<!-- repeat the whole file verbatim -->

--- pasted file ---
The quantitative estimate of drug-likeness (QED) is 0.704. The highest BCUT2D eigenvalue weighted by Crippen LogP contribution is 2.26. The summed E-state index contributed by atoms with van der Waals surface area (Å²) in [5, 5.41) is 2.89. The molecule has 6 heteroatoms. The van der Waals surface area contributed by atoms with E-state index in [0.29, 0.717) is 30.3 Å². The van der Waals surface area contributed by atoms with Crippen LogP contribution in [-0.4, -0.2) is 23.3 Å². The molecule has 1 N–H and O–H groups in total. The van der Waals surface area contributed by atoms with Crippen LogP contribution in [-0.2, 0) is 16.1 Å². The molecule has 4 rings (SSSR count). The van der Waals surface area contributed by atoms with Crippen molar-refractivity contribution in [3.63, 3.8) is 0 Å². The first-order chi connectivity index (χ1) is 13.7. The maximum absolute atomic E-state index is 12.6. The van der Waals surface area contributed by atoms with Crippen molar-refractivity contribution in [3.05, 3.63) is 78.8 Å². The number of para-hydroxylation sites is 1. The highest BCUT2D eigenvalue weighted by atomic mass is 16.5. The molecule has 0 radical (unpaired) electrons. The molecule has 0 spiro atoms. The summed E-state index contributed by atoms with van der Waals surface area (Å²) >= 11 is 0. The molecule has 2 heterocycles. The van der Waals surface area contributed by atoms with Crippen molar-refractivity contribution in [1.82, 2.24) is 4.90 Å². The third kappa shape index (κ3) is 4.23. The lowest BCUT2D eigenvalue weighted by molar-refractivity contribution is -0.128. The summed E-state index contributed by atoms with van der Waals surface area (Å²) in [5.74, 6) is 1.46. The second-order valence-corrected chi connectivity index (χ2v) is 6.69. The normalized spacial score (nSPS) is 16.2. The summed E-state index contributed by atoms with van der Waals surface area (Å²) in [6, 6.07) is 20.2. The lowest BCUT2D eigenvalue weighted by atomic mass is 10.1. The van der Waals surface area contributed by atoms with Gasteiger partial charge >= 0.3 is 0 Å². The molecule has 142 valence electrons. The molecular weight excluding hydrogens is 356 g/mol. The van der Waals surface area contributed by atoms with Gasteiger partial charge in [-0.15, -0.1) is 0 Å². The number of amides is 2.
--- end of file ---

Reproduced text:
The quantitative estimate of drug-likeness (QED) is 0.704. The highest BCUT2D eigenvalue weighted by Crippen LogP contribution is 2.26. The summed E-state index contributed by atoms with van der Waals surface area (Å²) in [5, 5.41) is 2.89. The molecule has 6 heteroatoms. The van der Waals surface area contributed by atoms with E-state index in [0.29, 0.717) is 30.3 Å². The van der Waals surface area contributed by atoms with Crippen LogP contribution in [-0.4, -0.2) is 23.3 Å². The molecule has 1 N–H and O–H groups in total. The van der Waals surface area contributed by atoms with Crippen LogP contribution in [-0.2, 0) is 16.1 Å². The molecule has 4 rings (SSSR count). The van der Waals surface area contributed by atoms with Crippen molar-refractivity contribution in [3.63, 3.8) is 0 Å². The first-order chi connectivity index (χ1) is 13.7. The maximum absolute atomic E-state index is 12.6. The van der Waals surface area contributed by atoms with Crippen molar-refractivity contribution in [3.05, 3.63) is 78.8 Å². The number of para-hydroxylation sites is 1. The highest BCUT2D eigenvalue weighted by atomic mass is 16.5. The molecule has 0 radical (unpaired) electrons. The molecule has 0 spiro atoms. The summed E-state index contributed by atoms with van der Waals surface area (Å²) >= 11 is 0. The molecule has 2 heterocycles. The van der Waals surface area contributed by atoms with Crippen molar-refractivity contribution in [1.82, 2.24) is 4.90 Å². The third kappa shape index (κ3) is 4.23. The lowest BCUT2D eigenvalue weighted by molar-refractivity contribution is -0.128. The summed E-state index contributed by atoms with van der Waals surface area (Å²) in [5.74, 6) is 1.46. The second-order valence-corrected chi connectivity index (χ2v) is 6.69. The normalized spacial score (nSPS) is 16.2. The summed E-state index contributed by atoms with van der Waals surface area (Å²) in [6, 6.07) is 20.2. The lowest BCUT2D eigenvalue weighted by atomic mass is 10.1. The van der Waals surface area contributed by atoms with Gasteiger partial charge >= 0.3 is 0 Å². The molecule has 142 valence electrons. The molecular weight excluding hydrogens is 356 g/mol. The van der Waals surface area contributed by atoms with Gasteiger partial charge in [-0.15, -0.1) is 0 Å². The number of amides is 2.